The target does have to make an intelligence save, taking the full damage and being incapacitated on a failed save, or taking half damage on a successful save.

There are very few spells that let you attack unseen targets, so this is a must-have. Not to mention the crazy amount of damage this does and the ability to incapacitate them. 

Synaptic Static (5th-Level Enchantment)

You choose a spot within 120 feet of you that you can see and create an explosion of psychic energy that deals 8d6 damage psychic damage to each creature in a 20-foot radius that fails an intelligence saving throw.

This deals half damage on a successful save. Also on a failed save, creatures subtract 1d6 from any attack rolls, ability checks, or constitution saves for 1 minute or until they make a successful intelligence save to end the effects.

This is a great two-in-one spell that deals a lot of damage to hopefully a lot of creatures and has the ability to greatly debuff them. This is one of those spells that you’ll constantly want to funnel your 5th-level spell slots into.

Teleportation Circle (5th-Level Conjuration)

This spell lets you create a teleportation circle that can be used to teleport to an existing permanent teleportation circle that you know and that is on the same plane of existence as you. When you learn this spell you also learn the appropriate sigils for two such circles determined by you and your GM.

Not every great spell is useful in combat. This spell is going to be your lifeline in a lot of situations where you need to travel great distances or get out of dodge fast. It does take a minute to cast, but in the grand scheme of things, that’s enough time to get away if you know trouble is knocking on your door. 

High-Level Spells 

Forcecage (7th-Level Evocation)

You create a prison, which is either a cage or a box, around a target creature. The prison can not be escaped my nonmagical means, prevents ethereal travel, and also forces a trapped creature to succeed on a charisma saving throw in order to use teleportation or interplanar travel to leave the cage.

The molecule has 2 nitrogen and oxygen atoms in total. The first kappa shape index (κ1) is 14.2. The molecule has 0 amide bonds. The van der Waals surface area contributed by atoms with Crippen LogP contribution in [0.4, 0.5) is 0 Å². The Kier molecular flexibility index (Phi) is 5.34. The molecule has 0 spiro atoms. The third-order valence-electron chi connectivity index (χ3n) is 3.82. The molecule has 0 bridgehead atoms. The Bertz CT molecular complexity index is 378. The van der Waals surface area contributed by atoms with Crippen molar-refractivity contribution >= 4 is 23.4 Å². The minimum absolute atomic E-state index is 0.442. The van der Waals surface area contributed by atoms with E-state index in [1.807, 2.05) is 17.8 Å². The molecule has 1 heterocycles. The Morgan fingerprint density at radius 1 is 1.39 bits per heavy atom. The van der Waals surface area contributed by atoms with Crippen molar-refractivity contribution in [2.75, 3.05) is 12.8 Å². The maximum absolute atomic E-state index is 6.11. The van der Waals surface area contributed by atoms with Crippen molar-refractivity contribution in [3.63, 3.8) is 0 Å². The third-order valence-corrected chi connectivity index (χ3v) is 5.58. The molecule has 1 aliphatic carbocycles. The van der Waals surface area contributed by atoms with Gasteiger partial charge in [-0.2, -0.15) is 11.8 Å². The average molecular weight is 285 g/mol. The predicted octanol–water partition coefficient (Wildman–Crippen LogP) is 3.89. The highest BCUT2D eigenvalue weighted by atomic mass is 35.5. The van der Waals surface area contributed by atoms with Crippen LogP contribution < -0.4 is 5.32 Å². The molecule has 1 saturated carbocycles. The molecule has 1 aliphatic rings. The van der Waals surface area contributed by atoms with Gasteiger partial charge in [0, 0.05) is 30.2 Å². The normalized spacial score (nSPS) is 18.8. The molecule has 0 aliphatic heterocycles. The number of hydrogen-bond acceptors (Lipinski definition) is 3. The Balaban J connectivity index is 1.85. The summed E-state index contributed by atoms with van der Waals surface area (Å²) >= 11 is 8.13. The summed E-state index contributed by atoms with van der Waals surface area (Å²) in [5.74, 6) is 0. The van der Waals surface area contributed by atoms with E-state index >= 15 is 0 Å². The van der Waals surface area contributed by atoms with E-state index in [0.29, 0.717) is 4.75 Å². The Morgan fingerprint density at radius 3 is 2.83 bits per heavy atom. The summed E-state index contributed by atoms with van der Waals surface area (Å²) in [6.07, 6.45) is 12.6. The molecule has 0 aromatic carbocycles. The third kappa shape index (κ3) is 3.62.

This is an amazing spell that only takes 1 action to cast and can completely halt the actions of a really nasty foe.

Mordenkainen’s Sword (7th-Level Evocation)

You create a sword-shaped plane of force and make a melee spell attack with it, dealing 3d10 force damage on a hit. Until the spell ends (1 minute, concentration), you can use a bonus action on each of your turns to move the sword up to 20 feet and make another attack.

Not only is this more powerful than your average weapon, it’s also magical and deals force damage. The real kicker is that so long as you hold concentration it only requires a bonus action each turn to keep attacking with it, leaving your action on a turn completely free. It also lets you stay far away from your targets, a nice little bonus for a melee attack.

Resurrection (7th-Level Necromancy)

This may be a very niche spell, but it allows you to resurrect a creature that has been dead for no more than a century. A cen-tur-y. No biggie, you just get to go around raising the long dead with the power of music. I’m assuming you’re using either drums or some D&D equivalent of an electric guitar.

There are some setbacks, but there aren’t any “you might create a horrible zombie” clauses, this is pure, safe necromancy. As long as you’re willing to be a bit weary for a day, and the soul is willing to return to the body, this is an excellent spell to have in your repertoire. Who knows when it might come in handy.

Feeblemind (8th-Level Enchantment)

You deal 4d6 psychic damage to a target and that’s just the start. The target must succeed on an intelligence saving throw or have their intelligence and charisma scores drop to 1.